Question Best Tails Security?

If one lives a life where one needs Tails, I'd worry that mere use of Tails would imply I'm a 'hider' of something...and probably avoid it's use it for that reason...(there are numerous Linux Live CD images out there, and even WIn10PE-based ISOs available...)

If the goal is merely data security, selecting LUKS encryption at installation with any Linux distro is indeed pretty darn simple...although, being prompted for a password right at bootup sort of also implies things are being hidden as well...(hence the potential problematic lack of 'plausible deniability')

If you want something hidden, it can be encrypted (even 7-Zip offers AES256 level encryption, or p7zip for Linux) and stuffed in a cloud account accessible from any browser....

Doing a little experimenting, one can create a hidden (or visible) Veracrypt container in the cloud ( I use a small 128 MB sample container in P-Cloud), and only mount it as a local drive when needed...; if linking security to both a password and a keyfile one can have a simple notepad as a keyfile, where even one or more extra characters added/deleted makes the presence of the apparently innocent note to Aunt Sally or grocery list no longer a valid key file....
Reactions: TJ Hooker


Jan 29, 2008
Per Edward Snowden papers, even googling TOR or Tails will get you looked at by security agencies here in the states. It's very use makes you a suspect for criminal activity. I'm not saying that you are doing anything criminal. There are many valid reasons from reporter sources, to dissident communication, or you may not want your data sold by google or whomever else. But either way, you will show up on radar for just trying to use it.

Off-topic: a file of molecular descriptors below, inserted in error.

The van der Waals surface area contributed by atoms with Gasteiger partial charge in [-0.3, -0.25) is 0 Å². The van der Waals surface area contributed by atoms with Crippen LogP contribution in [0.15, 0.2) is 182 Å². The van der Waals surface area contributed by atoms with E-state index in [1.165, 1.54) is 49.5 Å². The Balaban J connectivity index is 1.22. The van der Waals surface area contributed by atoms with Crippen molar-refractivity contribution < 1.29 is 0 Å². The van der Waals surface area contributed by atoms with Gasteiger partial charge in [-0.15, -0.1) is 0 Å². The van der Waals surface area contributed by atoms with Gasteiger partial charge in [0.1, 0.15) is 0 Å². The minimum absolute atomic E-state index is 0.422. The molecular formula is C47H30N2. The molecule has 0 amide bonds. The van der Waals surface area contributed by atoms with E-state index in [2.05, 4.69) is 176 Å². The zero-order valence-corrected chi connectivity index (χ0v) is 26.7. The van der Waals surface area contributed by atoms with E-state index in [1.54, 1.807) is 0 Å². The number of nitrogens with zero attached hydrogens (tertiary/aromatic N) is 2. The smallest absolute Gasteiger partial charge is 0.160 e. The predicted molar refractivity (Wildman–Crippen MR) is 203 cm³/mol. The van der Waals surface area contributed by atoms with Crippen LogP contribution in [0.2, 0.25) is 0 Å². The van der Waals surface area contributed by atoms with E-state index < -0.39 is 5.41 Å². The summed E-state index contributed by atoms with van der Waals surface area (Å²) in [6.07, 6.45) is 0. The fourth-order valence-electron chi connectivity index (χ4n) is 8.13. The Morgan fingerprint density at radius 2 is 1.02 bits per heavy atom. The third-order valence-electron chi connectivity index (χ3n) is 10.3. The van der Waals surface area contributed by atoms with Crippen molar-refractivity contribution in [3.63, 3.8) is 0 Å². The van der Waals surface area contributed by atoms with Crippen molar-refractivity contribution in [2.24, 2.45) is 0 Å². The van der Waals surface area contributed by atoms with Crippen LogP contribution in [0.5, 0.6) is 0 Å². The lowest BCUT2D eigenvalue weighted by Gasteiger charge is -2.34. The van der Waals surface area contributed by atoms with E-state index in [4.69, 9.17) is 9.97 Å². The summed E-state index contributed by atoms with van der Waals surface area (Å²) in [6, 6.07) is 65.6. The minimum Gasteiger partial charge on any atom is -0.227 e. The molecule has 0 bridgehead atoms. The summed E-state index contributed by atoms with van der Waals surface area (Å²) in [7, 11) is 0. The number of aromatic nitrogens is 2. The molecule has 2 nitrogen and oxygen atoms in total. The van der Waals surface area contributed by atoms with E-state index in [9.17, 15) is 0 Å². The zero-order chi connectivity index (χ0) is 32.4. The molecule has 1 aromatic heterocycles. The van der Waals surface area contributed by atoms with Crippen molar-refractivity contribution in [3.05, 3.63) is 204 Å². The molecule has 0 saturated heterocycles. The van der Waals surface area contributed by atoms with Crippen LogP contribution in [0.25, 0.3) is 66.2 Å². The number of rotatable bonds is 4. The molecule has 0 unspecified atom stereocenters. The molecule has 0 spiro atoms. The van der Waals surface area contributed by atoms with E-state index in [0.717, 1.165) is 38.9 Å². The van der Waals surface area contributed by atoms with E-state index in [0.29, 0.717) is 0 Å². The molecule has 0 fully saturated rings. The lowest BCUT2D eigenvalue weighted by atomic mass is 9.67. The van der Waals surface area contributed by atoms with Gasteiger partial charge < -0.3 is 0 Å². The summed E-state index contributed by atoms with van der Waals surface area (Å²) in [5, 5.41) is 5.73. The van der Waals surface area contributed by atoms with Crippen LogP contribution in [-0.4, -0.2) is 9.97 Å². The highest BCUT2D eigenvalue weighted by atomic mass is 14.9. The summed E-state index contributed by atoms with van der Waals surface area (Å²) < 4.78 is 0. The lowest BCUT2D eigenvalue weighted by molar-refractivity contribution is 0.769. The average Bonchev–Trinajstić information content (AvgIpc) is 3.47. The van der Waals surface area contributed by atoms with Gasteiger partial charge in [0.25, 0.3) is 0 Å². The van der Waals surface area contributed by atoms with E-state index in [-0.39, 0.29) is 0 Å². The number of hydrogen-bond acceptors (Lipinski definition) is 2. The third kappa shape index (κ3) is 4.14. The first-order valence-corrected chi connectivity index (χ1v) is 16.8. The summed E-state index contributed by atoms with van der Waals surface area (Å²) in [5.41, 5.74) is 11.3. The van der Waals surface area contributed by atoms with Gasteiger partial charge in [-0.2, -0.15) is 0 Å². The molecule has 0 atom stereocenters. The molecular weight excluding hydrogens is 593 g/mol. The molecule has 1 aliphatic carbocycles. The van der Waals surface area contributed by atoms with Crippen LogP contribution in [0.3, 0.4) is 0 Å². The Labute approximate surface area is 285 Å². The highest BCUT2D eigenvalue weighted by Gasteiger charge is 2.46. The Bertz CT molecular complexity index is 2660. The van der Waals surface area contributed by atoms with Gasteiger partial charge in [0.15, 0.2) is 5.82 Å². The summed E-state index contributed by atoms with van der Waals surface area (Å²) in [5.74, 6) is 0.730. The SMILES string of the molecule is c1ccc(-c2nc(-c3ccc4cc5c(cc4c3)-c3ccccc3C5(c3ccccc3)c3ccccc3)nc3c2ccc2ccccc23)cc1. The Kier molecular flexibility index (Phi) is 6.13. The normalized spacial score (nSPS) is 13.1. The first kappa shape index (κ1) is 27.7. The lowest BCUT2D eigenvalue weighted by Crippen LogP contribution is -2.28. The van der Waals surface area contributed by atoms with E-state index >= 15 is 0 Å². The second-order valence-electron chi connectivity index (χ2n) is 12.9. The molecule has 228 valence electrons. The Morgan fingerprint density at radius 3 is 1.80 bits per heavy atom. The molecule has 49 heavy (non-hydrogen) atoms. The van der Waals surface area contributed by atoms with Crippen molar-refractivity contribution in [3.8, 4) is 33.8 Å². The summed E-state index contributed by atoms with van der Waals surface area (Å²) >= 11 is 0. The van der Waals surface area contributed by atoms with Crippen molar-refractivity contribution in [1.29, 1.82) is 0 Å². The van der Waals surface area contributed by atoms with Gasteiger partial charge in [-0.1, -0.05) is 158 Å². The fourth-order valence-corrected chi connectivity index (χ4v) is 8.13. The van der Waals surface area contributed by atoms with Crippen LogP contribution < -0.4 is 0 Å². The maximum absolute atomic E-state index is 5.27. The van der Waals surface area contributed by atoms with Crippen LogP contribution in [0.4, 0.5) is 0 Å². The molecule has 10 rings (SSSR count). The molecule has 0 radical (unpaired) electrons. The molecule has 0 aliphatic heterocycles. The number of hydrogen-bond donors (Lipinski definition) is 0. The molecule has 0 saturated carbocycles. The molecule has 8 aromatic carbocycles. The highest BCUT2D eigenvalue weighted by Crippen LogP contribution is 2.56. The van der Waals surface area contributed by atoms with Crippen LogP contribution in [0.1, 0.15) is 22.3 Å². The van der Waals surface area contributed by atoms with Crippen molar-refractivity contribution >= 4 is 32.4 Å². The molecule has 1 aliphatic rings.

Tails/Onion/TOR have been compromised many times in the past by artificially pumping nodes (hop points) into the chain that are controlled by the government, allowing the activity to be tracked back to you. God help you if you are foolish enough to visit an illegal website.

I'm not encouraging anyone to break the law. Quite the opposite. If they want you they will catch you. However I do believe information is important. If you apply for a sensitive job in the future, using something like this could cost you that job. None of this information is classified or illegal as it's publicly published by multiple news agencies.

Which really makes we wonder how the government is dealing with the Brave browser which uses Onion/TOR protocols? They must be pulling their hair out lately. It's quickly gaining popularity.

There are better alternatives for privacy than TOR.
Last edited: